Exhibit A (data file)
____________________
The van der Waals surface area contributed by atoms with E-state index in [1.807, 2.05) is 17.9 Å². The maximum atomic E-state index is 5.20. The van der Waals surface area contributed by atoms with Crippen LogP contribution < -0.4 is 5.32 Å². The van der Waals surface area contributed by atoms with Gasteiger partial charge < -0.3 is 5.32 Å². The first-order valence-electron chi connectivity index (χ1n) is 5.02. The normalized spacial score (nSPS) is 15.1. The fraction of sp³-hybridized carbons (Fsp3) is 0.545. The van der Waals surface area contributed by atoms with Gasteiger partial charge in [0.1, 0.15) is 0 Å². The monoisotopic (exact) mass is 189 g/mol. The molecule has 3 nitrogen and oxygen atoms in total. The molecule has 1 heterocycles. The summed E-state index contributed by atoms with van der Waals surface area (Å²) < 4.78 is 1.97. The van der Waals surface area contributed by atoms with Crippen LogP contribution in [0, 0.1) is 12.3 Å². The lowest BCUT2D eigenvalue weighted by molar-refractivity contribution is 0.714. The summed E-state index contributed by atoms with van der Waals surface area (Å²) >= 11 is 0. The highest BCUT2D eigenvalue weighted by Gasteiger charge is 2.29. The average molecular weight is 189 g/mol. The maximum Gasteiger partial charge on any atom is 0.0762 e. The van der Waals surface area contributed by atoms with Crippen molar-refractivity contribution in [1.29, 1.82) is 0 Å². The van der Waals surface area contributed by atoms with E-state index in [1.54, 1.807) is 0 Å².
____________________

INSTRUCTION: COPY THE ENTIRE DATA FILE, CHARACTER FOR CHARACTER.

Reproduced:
The van der Waals surface area contributed by atoms with E-state index in [1.807, 2.05) is 17.9 Å². The maximum atomic E-state index is 5.20. The van der Waals surface area contributed by atoms with Crippen LogP contribution < -0.4 is 5.32 Å². The van der Waals surface area contributed by atoms with Gasteiger partial charge < -0.3 is 5.32 Å². The first-order valence-electron chi connectivity index (χ1n) is 5.02. The normalized spacial score (nSPS) is 15.1. The fraction of sp³-hybridized carbons (Fsp3) is 0.545. The van der Waals surface area contributed by atoms with Gasteiger partial charge in [0.1, 0.15) is 0 Å². The monoisotopic (exact) mass is 189 g/mol. The molecule has 3 nitrogen and oxygen atoms in total. The molecule has 1 heterocycles. The summed E-state index contributed by atoms with van der Waals surface area (Å²) < 4.78 is 1.97. The van der Waals surface area contributed by atoms with Crippen LogP contribution in [0, 0.1) is 12.3 Å². The lowest BCUT2D eigenvalue weighted by molar-refractivity contribution is 0.714. The summed E-state index contributed by atoms with van der Waals surface area (Å²) >= 11 is 0. The highest BCUT2D eigenvalue weighted by Gasteiger charge is 2.29. The average molecular weight is 189 g/mol. The maximum Gasteiger partial charge on any atom is 0.0762 e. The van der Waals surface area contributed by atoms with Crippen molar-refractivity contribution in [1.29, 1.82) is 0 Å². The van der Waals surface area contributed by atoms with E-state index in [1.54, 1.807) is 0 Å².